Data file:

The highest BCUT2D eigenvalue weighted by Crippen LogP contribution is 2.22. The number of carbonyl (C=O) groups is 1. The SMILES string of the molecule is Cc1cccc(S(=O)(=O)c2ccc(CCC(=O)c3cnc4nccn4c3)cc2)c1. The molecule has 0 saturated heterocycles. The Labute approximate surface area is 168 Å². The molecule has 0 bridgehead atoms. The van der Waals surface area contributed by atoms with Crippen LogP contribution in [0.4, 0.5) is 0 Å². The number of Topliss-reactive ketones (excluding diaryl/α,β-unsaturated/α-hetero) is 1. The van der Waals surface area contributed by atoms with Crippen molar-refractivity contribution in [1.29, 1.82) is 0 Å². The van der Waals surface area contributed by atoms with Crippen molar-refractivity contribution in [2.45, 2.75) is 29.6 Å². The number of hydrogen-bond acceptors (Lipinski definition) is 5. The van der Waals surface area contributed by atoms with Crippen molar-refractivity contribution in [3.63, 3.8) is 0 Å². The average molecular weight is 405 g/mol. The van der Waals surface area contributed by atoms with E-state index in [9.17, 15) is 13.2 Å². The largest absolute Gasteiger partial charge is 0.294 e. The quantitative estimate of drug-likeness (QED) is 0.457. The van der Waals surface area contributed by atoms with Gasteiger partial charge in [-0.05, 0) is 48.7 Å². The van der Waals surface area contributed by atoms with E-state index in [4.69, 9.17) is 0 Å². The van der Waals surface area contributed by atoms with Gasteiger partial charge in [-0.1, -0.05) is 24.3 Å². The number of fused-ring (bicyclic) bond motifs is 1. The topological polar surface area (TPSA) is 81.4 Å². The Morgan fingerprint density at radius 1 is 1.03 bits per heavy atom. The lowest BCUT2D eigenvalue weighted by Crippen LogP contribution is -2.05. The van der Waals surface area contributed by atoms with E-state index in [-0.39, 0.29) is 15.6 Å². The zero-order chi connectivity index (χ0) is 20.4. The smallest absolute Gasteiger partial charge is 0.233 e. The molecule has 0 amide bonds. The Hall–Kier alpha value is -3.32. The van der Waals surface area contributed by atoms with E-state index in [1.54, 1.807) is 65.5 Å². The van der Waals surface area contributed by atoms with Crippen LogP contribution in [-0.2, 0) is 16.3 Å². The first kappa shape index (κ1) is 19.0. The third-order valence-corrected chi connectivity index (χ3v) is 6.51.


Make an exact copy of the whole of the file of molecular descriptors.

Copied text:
The highest BCUT2D eigenvalue weighted by Crippen LogP contribution is 2.22. The number of carbonyl (C=O) groups is 1. The SMILES string of the molecule is Cc1cccc(S(=O)(=O)c2ccc(CCC(=O)c3cnc4nccn4c3)cc2)c1. The molecule has 0 saturated heterocycles. The Labute approximate surface area is 168 Å². The molecule has 0 bridgehead atoms. The van der Waals surface area contributed by atoms with Crippen LogP contribution in [0.4, 0.5) is 0 Å². The number of Topliss-reactive ketones (excluding diaryl/α,β-unsaturated/α-hetero) is 1. The van der Waals surface area contributed by atoms with Crippen molar-refractivity contribution in [1.29, 1.82) is 0 Å². The van der Waals surface area contributed by atoms with Crippen molar-refractivity contribution in [2.45, 2.75) is 29.6 Å². The number of hydrogen-bond acceptors (Lipinski definition) is 5. The van der Waals surface area contributed by atoms with Crippen molar-refractivity contribution in [3.63, 3.8) is 0 Å². The average molecular weight is 405 g/mol. The van der Waals surface area contributed by atoms with E-state index in [9.17, 15) is 13.2 Å². The largest absolute Gasteiger partial charge is 0.294 e. The quantitative estimate of drug-likeness (QED) is 0.457. The van der Waals surface area contributed by atoms with Gasteiger partial charge in [-0.05, 0) is 48.7 Å². The van der Waals surface area contributed by atoms with E-state index in [4.69, 9.17) is 0 Å². The van der Waals surface area contributed by atoms with Gasteiger partial charge in [-0.1, -0.05) is 24.3 Å². The number of fused-ring (bicyclic) bond motifs is 1. The topological polar surface area (TPSA) is 81.4 Å². The Morgan fingerprint density at radius 1 is 1.03 bits per heavy atom. The lowest BCUT2D eigenvalue weighted by Crippen LogP contribution is -2.05. The van der Waals surface area contributed by atoms with E-state index in [-0.39, 0.29) is 15.6 Å². The zero-order chi connectivity index (χ0) is 20.4. The smallest absolute Gasteiger partial charge is 0.233 e. The molecule has 0 amide bonds. The Hall–Kier alpha value is -3.32. The van der Waals surface area contributed by atoms with E-state index in [1.54, 1.807) is 65.5 Å². The van der Waals surface area contributed by atoms with Crippen LogP contribution in [-0.2, 0) is 16.3 Å². The first kappa shape index (κ1) is 19.0. The third-order valence-corrected chi connectivity index (χ3v) is 6.51.